Stress fades at Lewers Lounge
OK, so Lewers Lounge is not a restaurant, but its new bar menu cannot pass unremarked. Like the rest of the Halekulani experience, it is a marvel of simplicity and unfussy elegance. Throw in hospitality, jazz and languid surroundings and you've got a package most restaurateurs could only dream of.
It's a place for those always on the lookout for a retreat from the crowds, a place to graze while sipping cocktails with friends in a room where you can chat instead of shouting over disc jockeys or over-amped music.
The room itself is dark and cozy, accented by candles, fireplace mesh curtains and a couple of floor-to-wall architectural "kahili." The comfort of home and old Hawaii nostalgia is reflected in low parlor chairs and loveseats arranged around coffee tables.
The new menu was created by chef Shawn Smith and Halekulani Director of Food & Beverages Sabine Glissmann to coincide with a new menu of cocktails created by Dale DeGroff, director of beverage arts in residence. Some will head straight for the martini list, which includes the mysterious Black Pearl ($9.50) combining gin, rum, cranberry juice and midnight-tinged Blavod Vodka, and Chocolate Dreams ($9.50) featuring Van Gogh Dutch Chocolate Vodka.
Share the "Out of the Box" bento, which holds delicacies such as shrimp shooters and a smoked salmon and leek pizzette.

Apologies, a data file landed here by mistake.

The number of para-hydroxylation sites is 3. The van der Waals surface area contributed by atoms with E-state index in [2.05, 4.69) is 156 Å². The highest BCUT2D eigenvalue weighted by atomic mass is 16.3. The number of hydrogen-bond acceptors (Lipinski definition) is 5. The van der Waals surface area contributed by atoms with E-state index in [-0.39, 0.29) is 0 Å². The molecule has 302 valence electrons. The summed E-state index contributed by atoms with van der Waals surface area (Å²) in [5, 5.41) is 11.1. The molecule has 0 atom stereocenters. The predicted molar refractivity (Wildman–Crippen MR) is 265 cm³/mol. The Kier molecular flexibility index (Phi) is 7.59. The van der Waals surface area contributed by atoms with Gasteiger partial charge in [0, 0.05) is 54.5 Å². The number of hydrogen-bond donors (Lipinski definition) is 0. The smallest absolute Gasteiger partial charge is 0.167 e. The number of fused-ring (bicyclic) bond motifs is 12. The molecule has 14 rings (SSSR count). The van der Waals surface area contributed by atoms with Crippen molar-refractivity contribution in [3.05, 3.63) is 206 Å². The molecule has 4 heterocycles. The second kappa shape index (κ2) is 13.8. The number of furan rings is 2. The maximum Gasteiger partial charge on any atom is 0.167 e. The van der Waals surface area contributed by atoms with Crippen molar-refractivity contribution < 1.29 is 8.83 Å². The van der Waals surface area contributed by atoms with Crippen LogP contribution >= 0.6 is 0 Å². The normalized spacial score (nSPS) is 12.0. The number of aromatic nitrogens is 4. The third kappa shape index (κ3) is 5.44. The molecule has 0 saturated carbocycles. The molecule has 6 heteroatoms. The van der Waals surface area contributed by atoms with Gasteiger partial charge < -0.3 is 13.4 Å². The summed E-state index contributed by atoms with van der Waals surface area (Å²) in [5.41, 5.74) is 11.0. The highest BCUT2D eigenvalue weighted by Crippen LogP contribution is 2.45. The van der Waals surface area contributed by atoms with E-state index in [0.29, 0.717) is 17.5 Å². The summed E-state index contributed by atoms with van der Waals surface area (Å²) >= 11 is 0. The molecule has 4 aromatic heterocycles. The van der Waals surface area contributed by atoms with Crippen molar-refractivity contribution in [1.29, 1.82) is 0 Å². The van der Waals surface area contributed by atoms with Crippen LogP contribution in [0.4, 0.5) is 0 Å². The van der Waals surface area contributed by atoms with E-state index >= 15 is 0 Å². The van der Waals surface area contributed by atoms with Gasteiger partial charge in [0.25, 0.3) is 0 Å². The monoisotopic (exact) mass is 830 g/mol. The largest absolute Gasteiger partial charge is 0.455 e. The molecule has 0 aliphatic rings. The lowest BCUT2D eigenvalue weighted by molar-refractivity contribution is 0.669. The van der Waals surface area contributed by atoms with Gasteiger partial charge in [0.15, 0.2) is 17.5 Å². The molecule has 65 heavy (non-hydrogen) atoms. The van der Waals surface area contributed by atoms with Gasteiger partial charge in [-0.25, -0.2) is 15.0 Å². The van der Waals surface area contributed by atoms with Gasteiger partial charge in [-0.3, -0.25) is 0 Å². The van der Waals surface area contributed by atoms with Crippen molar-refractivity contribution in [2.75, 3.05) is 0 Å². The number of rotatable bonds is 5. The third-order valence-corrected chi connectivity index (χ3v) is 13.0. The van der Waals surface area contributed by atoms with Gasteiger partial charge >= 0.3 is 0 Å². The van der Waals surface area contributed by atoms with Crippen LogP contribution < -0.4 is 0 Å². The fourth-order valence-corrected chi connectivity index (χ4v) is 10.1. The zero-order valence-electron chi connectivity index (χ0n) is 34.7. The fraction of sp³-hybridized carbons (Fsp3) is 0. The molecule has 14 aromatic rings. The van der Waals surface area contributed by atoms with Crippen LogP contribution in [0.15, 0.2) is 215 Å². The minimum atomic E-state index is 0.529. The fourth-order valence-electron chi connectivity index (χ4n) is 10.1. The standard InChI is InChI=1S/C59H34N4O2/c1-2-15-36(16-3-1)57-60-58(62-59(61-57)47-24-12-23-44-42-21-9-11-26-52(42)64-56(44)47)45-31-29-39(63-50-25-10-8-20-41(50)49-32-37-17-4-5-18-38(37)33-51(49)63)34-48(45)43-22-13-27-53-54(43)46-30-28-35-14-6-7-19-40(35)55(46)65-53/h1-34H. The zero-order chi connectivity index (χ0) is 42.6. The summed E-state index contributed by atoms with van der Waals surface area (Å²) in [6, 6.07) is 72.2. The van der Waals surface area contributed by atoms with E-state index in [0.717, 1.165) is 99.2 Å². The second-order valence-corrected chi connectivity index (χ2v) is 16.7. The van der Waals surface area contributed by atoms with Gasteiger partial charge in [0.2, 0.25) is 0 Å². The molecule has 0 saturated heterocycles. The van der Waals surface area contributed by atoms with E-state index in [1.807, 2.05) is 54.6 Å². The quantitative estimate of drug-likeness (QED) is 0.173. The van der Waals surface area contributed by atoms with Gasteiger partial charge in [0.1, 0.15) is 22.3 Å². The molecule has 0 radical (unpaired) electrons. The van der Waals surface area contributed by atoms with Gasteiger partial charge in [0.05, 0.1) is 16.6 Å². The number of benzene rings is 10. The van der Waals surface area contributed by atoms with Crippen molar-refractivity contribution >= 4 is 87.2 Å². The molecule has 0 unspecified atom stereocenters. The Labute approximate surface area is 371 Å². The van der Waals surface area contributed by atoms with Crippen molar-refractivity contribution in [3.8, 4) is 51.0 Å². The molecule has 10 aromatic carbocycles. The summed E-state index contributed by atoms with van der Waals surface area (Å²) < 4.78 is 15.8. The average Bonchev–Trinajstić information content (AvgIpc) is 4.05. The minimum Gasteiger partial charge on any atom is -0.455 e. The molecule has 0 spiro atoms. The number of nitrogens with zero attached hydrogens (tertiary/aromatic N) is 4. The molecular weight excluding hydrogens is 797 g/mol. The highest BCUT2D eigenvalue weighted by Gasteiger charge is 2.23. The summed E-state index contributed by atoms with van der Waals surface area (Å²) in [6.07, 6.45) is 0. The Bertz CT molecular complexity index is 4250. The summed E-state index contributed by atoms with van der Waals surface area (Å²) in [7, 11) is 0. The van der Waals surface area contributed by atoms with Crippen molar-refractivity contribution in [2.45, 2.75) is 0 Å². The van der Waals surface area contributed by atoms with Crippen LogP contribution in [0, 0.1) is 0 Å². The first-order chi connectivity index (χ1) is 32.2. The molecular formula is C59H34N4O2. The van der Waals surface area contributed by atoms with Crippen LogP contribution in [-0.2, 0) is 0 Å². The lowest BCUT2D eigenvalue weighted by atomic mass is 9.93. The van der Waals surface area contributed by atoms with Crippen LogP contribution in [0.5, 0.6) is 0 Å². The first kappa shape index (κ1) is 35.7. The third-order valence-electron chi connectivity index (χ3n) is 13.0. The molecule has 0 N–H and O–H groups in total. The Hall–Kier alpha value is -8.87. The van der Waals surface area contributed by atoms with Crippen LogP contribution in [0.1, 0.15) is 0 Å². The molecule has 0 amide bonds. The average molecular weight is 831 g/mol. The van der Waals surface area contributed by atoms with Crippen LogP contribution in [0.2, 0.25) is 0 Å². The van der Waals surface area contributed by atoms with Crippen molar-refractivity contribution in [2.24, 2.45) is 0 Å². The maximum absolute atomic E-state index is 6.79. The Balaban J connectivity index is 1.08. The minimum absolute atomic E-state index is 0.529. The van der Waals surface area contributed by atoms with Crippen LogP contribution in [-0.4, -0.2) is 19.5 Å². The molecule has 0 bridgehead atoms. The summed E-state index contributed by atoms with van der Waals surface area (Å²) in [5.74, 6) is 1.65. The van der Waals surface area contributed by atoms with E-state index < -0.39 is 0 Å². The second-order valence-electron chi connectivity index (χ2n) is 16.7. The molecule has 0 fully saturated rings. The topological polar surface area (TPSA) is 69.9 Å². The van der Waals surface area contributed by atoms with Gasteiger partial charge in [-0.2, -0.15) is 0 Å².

WHEN HUNGER pangs arise, newbies might want to take their chances with the "Out of the Box" bento box selection, including a 5-inch smoked salmon and leek pizzette on a sourdough crust, sashimi, spring rolls, cheeses and shrimp shooters. At $28.50, it's meant to be shared.
Any of the above can be ordered a la carte and first on my list would be the morel mushroom dusted Angus sliders with creamy Boursin dip. For $12.50, you'll get a trio of the mini burgers cooked to a perfect medium rare on buns about 2 inches wide. The morels were negligible, but nevertheless, these were a hit with fellow diners who remarked, "All burgers should be served this way."
A duo of the salmon and leek pizzettes ($14.50) topped with a squiggle of sour cream is a close second, served with a salad of frisee and field greens, and that rare thing, a tomato that tastes like a tomato.
At this point, and because it's not inexpensive to eat here, I'd make a choice between the two cheese selections of peppered brie en croute ($12) served with spiced walnuts, dried apricots and rosemary crackers, or an ever-changing artisanal selection for two ($16) with seasonal fruits and berries.
Despite the small portions, it can get filling and you must save room for dessert. There is a standard coconut cake ($8.50) and lilikoi cheesecake ($8.50) but a night out must be fun and calls for sharing bitter- or milk-chocolate fondue for two ($12.50) featuring dippers of fruit, pound cake and marshmallows.
Just as good and beautifully presented in its lacquered box is the Chocolate Bento ($16), with sections devoted to truffles and other chocolate mignardises, two chocolate-dipped banana slices and marshmallows, mocha pot de creme and mini chocolate pyramid.
For those who never, or only reluctantly head to Waikiki, Lewers Lounge offers an opportunity to get reacclimated in a most painless way. No matter how badly your day has gone, you'll find stresses melting away the longer you linger.
Music fans can look for Jim Howard and Bruce Hamada Tuesdays through Fridays; Noly Pa 'a Sundays and Mondays; and Rocky Holmes and Lenny Keyes on Saturdays.